While there has been much talk of the disappointing end to COP 26 (the 26th meeting of the Conference of the Parties to the United Nations Framework Convention on Climate Change (UNFCCC), there has been a notable shift in the language used by the COP, reflected in the Glasgow Climate Pact, which has important implications for the ocean.
This is the first COP decision since the penning of the UNFCCC treaty itself to single out carbon dioxide (as well as methane) suggesting a more differentiated approach to greenhouse gases in the future. This is also the first COP decision to include a goal for the reduction of carbon dioxide (para 17). In the past all greenhouse gases have been grouped together in what was termed a ‘basket of greenhouse gases’ and calculated as carbon dioxide equivalents, without any preference given to how or when each would be reduced. This process of aggregating emissions was established by the Kyoto Protocol and has been in use ever since. Carbon dioxide is not even mentioned in most other COP decisions, including the Copenhagen Accord and the Paris Agreement. Aggregating emissions does at first blush make sense, given that it is these gases combined that raise global temperatures. However, not all emissions are equal, especially when it comes to the ocean.
Ocean acidification—the process by which the ocean is becoming more acidic—is the result of increased carbon dioxide emissions and not the other greenhouse gases. To combat rising ocean acidity, it is therefore important to focus on the reduction of carbon dioxide emissions, as reducing other greenhouse gases will not prevent further ocean acidification. However, the ‘basket’ approach has allowed for the reduction of other greenhouse gases to be given precedence over carbon dioxide. This means that it could be possible to reduce future warming while allowing acidification to worsen. It seems that this approach has shifted with the Glasgow COP and the singling out of carbon dioxide emissions. Its inclusion in the text along with an individual goal for reduction, places carbon dioxide at the centre of mitigation efforts and ensures that ocean acidification will be addressed alongside global warming.
There has also been a shift toward a recognition of the ocean-climate nexus and the integral role that the ocean plays in both driving the climate system and moderating climate change. The ocean has historically received little attention in COP discussions and decisions and had only been given any consideration in terms of acting as a carbon sink. This, however, has started to shift. The first inclusion of ocean language in a COP decision text was in the preamble of the 2015 Paris Agreement, which acknowledged the “importance of ensuring the integrity of all ecosystems, including oceans”. This consideration of the ocean was ramped up with the labelling of COP 25 as the ‘Blue COP’ and the subsequent development of the Ocean and Climate Change Dialogue held in December 2020 under the auspices of the Subsidiary Body for Scientific and Technological Advice. This ‘Ocean Dialogue’ has been noted as heightening calls for recognition of the interconnectedness of the ocean and climate, for stronger efforts on international cooperation and greater consideration of the ocean within the UNFCCC process.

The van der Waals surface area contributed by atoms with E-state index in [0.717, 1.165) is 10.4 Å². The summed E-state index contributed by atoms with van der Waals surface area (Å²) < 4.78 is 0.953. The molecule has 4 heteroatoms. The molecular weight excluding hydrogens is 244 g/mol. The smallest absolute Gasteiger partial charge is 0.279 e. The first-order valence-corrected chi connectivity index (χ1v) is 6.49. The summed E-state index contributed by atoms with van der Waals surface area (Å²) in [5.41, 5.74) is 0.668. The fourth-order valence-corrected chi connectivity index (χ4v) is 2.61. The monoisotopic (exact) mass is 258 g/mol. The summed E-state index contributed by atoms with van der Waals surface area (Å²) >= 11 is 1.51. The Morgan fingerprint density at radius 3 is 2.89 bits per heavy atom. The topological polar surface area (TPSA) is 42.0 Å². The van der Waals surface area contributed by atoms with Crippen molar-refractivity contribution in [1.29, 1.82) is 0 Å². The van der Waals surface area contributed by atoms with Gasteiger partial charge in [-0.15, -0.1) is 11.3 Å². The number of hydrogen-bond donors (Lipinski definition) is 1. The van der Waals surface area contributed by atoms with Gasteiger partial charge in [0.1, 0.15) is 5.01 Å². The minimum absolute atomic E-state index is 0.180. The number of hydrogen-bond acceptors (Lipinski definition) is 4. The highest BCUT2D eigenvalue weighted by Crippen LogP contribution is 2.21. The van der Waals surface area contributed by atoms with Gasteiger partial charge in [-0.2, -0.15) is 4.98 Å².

These outcomes from the ocean dialogue are reflected in the Glasgow Climate Pact with the welcoming of the summary of the Ocean Dialogue and an invitation to UNFCCC work programmes and constituted bodies and the Chair of SBSTA to consider how to strengthen and further integrate ocean-based action into their existing mandates and work (paras 58 & 60). Moreover, the Pact calls for annual dialogues to be held starting in 2022, to strengthen ocean-based action (para 61). This explicit recognition of the ocean and need to increase ocean-based action to both protect marine ecosystems and enhance ocean-based climate solutions is a first in any COP decision.
The greater consideration of the ocean is the result of continued efforts by the ocean community (NGOs and scientists) that has been advocating for greater recognition of the ocean-climate nexus through their attendance at COPs and the hosting of Oceans Day at the UNFCCC since 2009 and the championing of these issues by many small island developing states. While much still needs to be achieved to address climate change, the turn toward the ocean at Glasgow is a positive evolution that will hopefully result in more effective and holistic climate policy over the coming years.